When the eventuality of closing IVS became unavoidable, the organization committed itself to establishing its remaining operating programs in Bolivia, Ecuador, and Bangladesh as national NGOs. This goal was achieved with the creation of Fundacion Mingo/IVS and IVS Bangladesh. The Caribbean program had already converted to this model in 1984, to form Caribbean Advisory and Professional Services.[3]


Although IVS was private, it accepted financing for some of its projects from the United States Agency for International Development (USAID) and its predecessors, the United States Technical Cooperation Administration and the United States International Cooperation Administration. While steps were taken to broaden the financial base, this dependency became a critical problem later in the organization's history. The organization never developed a strong fiscal support system.[3]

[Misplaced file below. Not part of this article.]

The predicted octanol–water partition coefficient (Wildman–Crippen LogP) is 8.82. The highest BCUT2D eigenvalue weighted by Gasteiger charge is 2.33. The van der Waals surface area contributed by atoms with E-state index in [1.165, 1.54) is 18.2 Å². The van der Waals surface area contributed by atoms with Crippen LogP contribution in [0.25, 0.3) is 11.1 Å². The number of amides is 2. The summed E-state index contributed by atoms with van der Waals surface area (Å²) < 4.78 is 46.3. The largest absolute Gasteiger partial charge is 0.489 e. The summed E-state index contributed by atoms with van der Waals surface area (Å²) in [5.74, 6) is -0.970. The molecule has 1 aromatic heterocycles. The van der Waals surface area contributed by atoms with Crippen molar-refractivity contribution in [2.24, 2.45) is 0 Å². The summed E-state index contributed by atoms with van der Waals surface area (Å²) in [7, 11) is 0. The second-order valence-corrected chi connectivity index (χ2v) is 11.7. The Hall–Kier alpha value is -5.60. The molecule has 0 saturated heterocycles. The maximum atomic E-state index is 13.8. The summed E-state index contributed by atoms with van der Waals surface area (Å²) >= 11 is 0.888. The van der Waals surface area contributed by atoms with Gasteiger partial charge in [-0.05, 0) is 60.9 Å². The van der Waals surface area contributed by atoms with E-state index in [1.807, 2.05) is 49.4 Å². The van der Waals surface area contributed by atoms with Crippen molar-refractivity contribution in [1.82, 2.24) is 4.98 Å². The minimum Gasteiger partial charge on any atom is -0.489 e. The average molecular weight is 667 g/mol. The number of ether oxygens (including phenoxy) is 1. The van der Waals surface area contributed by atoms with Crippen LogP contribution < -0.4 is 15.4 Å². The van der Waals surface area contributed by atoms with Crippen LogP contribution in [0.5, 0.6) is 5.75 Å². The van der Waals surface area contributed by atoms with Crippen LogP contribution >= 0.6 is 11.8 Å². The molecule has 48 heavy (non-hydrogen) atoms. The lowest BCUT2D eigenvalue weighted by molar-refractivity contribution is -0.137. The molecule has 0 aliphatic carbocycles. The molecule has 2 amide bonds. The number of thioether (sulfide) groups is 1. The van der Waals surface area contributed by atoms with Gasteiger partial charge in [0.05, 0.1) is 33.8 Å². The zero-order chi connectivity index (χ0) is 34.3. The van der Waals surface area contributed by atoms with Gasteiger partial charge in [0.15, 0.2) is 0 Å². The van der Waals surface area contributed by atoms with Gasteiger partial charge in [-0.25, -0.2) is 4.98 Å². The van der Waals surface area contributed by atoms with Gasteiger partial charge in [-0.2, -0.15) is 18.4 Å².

During the fifth decade, financial difficulties increased. The Cooperative Agreement with USAID ended, significantly reducing the amount of money coming in through grants. Later, when USAID policy changed to fund programs based in foreign countries, rather than Washington, D.C., even less financial support was coming to IVS.[3]


Anthony Lake, who became executive director of UNICEF in 2010, served briefly as head of IVS in the 1970s. Wendy Chamberlin was an IVS instructor at the College of Education in Laos during the early 1970s. She went on to become the U. S. Ambassador to Laos and to Pakistan, and is currently the President of the Middle East Institute.